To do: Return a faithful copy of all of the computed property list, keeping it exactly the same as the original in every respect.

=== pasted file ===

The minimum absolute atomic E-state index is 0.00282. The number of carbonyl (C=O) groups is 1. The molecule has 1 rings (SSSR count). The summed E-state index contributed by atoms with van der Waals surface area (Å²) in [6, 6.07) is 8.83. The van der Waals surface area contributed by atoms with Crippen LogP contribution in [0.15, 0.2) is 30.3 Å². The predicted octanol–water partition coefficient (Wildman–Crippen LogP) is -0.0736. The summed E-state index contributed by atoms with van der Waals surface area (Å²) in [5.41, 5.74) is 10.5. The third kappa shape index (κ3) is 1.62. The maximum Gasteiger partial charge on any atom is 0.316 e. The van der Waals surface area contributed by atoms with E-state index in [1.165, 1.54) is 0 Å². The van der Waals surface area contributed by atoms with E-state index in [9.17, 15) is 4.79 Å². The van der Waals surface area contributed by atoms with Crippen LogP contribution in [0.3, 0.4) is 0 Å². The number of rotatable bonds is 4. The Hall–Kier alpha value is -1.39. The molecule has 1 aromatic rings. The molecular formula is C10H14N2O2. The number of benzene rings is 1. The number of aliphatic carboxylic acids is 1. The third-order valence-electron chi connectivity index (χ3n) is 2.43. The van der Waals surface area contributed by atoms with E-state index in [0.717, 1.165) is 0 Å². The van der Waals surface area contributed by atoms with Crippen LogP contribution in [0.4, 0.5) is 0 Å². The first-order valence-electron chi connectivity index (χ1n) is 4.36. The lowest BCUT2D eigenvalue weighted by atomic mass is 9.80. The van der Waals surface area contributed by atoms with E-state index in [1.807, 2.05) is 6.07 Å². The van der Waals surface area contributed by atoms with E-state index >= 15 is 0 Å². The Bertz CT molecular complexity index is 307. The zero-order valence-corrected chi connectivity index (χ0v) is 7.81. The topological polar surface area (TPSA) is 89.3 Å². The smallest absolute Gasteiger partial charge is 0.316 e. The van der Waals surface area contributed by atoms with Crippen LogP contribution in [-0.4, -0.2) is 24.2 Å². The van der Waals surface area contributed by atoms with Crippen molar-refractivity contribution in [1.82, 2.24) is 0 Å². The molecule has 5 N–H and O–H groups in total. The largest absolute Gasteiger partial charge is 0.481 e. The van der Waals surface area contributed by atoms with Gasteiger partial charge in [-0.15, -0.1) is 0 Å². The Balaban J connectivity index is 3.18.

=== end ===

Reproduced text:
The minimum absolute atomic E-state index is 0.00282. The number of carbonyl (C=O) groups is 1. The molecule has 1 rings (SSSR count). The summed E-state index contributed by atoms with van der Waals surface area (Å²) in [6, 6.07) is 8.83. The van der Waals surface area contributed by atoms with Crippen LogP contribution in [0.15, 0.2) is 30.3 Å². The predicted octanol–water partition coefficient (Wildman–Crippen LogP) is -0.0736. The summed E-state index contributed by atoms with van der Waals surface area (Å²) in [5.41, 5.74) is 10.5. The third kappa shape index (κ3) is 1.62. The maximum Gasteiger partial charge on any atom is 0.316 e. The van der Waals surface area contributed by atoms with E-state index in [1.165, 1.54) is 0 Å². The van der Waals surface area contributed by atoms with E-state index in [9.17, 15) is 4.79 Å². The van der Waals surface area contributed by atoms with Crippen LogP contribution in [0.3, 0.4) is 0 Å². The number of rotatable bonds is 4. The Hall–Kier alpha value is -1.39. The molecule has 1 aromatic rings. The molecular formula is C10H14N2O2. The number of benzene rings is 1. The number of aliphatic carboxylic acids is 1. The third-order valence-electron chi connectivity index (χ3n) is 2.43. The van der Waals surface area contributed by atoms with E-state index in [0.717, 1.165) is 0 Å². The van der Waals surface area contributed by atoms with Crippen LogP contribution in [0.4, 0.5) is 0 Å². The first-order valence-electron chi connectivity index (χ1n) is 4.36. The lowest BCUT2D eigenvalue weighted by atomic mass is 9.80. The van der Waals surface area contributed by atoms with E-state index in [1.807, 2.05) is 6.07 Å². The van der Waals surface area contributed by atoms with E-state index >= 15 is 0 Å². The Bertz CT molecular complexity index is 307. The zero-order valence-corrected chi connectivity index (χ0v) is 7.81. The topological polar surface area (TPSA) is 89.3 Å². The smallest absolute Gasteiger partial charge is 0.316 e. The van der Waals surface area contributed by atoms with Crippen LogP contribution in [-0.4, -0.2) is 24.2 Å². The van der Waals surface area contributed by atoms with Crippen molar-refractivity contribution in [1.82, 2.24) is 0 Å². The molecule has 5 N–H and O–H groups in total. The largest absolute Gasteiger partial charge is 0.481 e. The van der Waals surface area contributed by atoms with Gasteiger partial charge in [-0.15, -0.1) is 0 Å². The Balaban J connectivity index is 3.18.